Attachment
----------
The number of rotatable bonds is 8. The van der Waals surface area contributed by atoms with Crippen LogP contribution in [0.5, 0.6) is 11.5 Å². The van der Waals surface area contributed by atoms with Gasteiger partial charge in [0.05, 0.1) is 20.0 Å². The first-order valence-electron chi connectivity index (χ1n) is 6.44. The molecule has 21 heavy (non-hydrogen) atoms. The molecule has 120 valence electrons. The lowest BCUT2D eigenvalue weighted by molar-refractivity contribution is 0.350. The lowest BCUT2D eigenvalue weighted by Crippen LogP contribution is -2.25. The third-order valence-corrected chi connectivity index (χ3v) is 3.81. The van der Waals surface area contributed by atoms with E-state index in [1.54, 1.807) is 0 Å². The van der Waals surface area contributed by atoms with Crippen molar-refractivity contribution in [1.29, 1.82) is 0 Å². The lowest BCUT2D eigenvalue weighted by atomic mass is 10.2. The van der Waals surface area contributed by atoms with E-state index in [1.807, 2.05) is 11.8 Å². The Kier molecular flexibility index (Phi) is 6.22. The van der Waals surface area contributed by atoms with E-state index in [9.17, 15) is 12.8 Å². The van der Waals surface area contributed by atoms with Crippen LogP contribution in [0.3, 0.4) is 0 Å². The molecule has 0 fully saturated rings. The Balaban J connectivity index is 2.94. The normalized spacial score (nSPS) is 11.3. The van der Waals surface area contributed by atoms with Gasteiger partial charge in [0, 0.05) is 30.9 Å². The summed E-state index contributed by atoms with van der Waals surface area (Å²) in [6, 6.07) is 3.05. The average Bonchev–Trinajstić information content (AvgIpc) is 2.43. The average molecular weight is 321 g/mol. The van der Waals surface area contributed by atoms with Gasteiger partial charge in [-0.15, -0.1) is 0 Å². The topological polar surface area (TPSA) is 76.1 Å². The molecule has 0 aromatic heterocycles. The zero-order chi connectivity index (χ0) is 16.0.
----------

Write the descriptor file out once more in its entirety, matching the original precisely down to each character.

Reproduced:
The number of rotatable bonds is 8. The van der Waals surface area contributed by atoms with Crippen LogP contribution in [0.5, 0.6) is 11.5 Å². The van der Waals surface area contributed by atoms with Gasteiger partial charge in [0.05, 0.1) is 20.0 Å². The first-order valence-electron chi connectivity index (χ1n) is 6.44. The molecule has 21 heavy (non-hydrogen) atoms. The molecule has 120 valence electrons. The lowest BCUT2D eigenvalue weighted by molar-refractivity contribution is 0.350. The lowest BCUT2D eigenvalue weighted by Crippen LogP contribution is -2.25. The third-order valence-corrected chi connectivity index (χ3v) is 3.81. The van der Waals surface area contributed by atoms with E-state index in [1.54, 1.807) is 0 Å². The van der Waals surface area contributed by atoms with Crippen molar-refractivity contribution in [1.29, 1.82) is 0 Å². The lowest BCUT2D eigenvalue weighted by atomic mass is 10.2. The van der Waals surface area contributed by atoms with E-state index in [1.807, 2.05) is 11.8 Å². The Kier molecular flexibility index (Phi) is 6.22. The van der Waals surface area contributed by atoms with E-state index in [9.17, 15) is 12.8 Å². The van der Waals surface area contributed by atoms with Crippen LogP contribution in [0.3, 0.4) is 0 Å². The molecule has 0 fully saturated rings. The Balaban J connectivity index is 2.94. The normalized spacial score (nSPS) is 11.3. The van der Waals surface area contributed by atoms with Gasteiger partial charge in [0, 0.05) is 30.9 Å². The summed E-state index contributed by atoms with van der Waals surface area (Å²) in [6, 6.07) is 3.05. The average Bonchev–Trinajstić information content (AvgIpc) is 2.43. The average molecular weight is 321 g/mol. The van der Waals surface area contributed by atoms with Gasteiger partial charge in [-0.15, -0.1) is 0 Å². The topological polar surface area (TPSA) is 76.1 Å². The molecule has 0 aromatic heterocycles. The zero-order chi connectivity index (χ0) is 16.0.